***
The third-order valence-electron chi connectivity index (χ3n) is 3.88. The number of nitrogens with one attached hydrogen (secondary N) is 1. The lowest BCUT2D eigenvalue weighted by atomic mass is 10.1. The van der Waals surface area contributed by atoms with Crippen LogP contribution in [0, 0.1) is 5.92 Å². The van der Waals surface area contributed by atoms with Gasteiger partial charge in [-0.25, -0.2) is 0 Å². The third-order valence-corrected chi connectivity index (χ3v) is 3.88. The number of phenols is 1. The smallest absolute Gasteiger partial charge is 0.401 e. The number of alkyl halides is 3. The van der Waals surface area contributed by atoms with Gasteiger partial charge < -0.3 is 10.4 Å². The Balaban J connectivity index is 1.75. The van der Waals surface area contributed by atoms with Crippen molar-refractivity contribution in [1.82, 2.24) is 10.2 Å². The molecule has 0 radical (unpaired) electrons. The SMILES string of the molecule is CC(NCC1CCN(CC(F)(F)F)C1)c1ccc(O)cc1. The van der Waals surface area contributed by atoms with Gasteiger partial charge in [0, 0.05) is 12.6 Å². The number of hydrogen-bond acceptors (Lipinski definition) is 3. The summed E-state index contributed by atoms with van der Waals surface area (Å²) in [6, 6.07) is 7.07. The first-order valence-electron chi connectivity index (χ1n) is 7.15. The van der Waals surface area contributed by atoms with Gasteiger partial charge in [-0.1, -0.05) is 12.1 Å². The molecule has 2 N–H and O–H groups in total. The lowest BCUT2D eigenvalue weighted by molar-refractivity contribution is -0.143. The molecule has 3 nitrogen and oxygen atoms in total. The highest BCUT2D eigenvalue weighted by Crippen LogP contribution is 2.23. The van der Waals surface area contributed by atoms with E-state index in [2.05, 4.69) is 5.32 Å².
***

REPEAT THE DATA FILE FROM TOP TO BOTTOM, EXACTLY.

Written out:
The third-order valence-electron chi connectivity index (χ3n) is 3.88. The number of nitrogens with one attached hydrogen (secondary N) is 1. The lowest BCUT2D eigenvalue weighted by atomic mass is 10.1. The van der Waals surface area contributed by atoms with Crippen LogP contribution in [0, 0.1) is 5.92 Å². The van der Waals surface area contributed by atoms with Gasteiger partial charge in [-0.25, -0.2) is 0 Å². The third-order valence-corrected chi connectivity index (χ3v) is 3.88. The number of phenols is 1. The smallest absolute Gasteiger partial charge is 0.401 e. The number of alkyl halides is 3. The van der Waals surface area contributed by atoms with Gasteiger partial charge < -0.3 is 10.4 Å². The Balaban J connectivity index is 1.75. The van der Waals surface area contributed by atoms with Crippen molar-refractivity contribution in [1.82, 2.24) is 10.2 Å². The molecule has 0 radical (unpaired) electrons. The SMILES string of the molecule is CC(NCC1CCN(CC(F)(F)F)C1)c1ccc(O)cc1. The van der Waals surface area contributed by atoms with Gasteiger partial charge in [0, 0.05) is 12.6 Å². The number of hydrogen-bond acceptors (Lipinski definition) is 3. The summed E-state index contributed by atoms with van der Waals surface area (Å²) in [6, 6.07) is 7.07. The first-order valence-electron chi connectivity index (χ1n) is 7.15. The van der Waals surface area contributed by atoms with Gasteiger partial charge in [-0.1, -0.05) is 12.1 Å². The molecule has 2 N–H and O–H groups in total. The lowest BCUT2D eigenvalue weighted by molar-refractivity contribution is -0.143. The molecule has 3 nitrogen and oxygen atoms in total. The highest BCUT2D eigenvalue weighted by Crippen LogP contribution is 2.23. The van der Waals surface area contributed by atoms with E-state index in [2.05, 4.69) is 5.32 Å².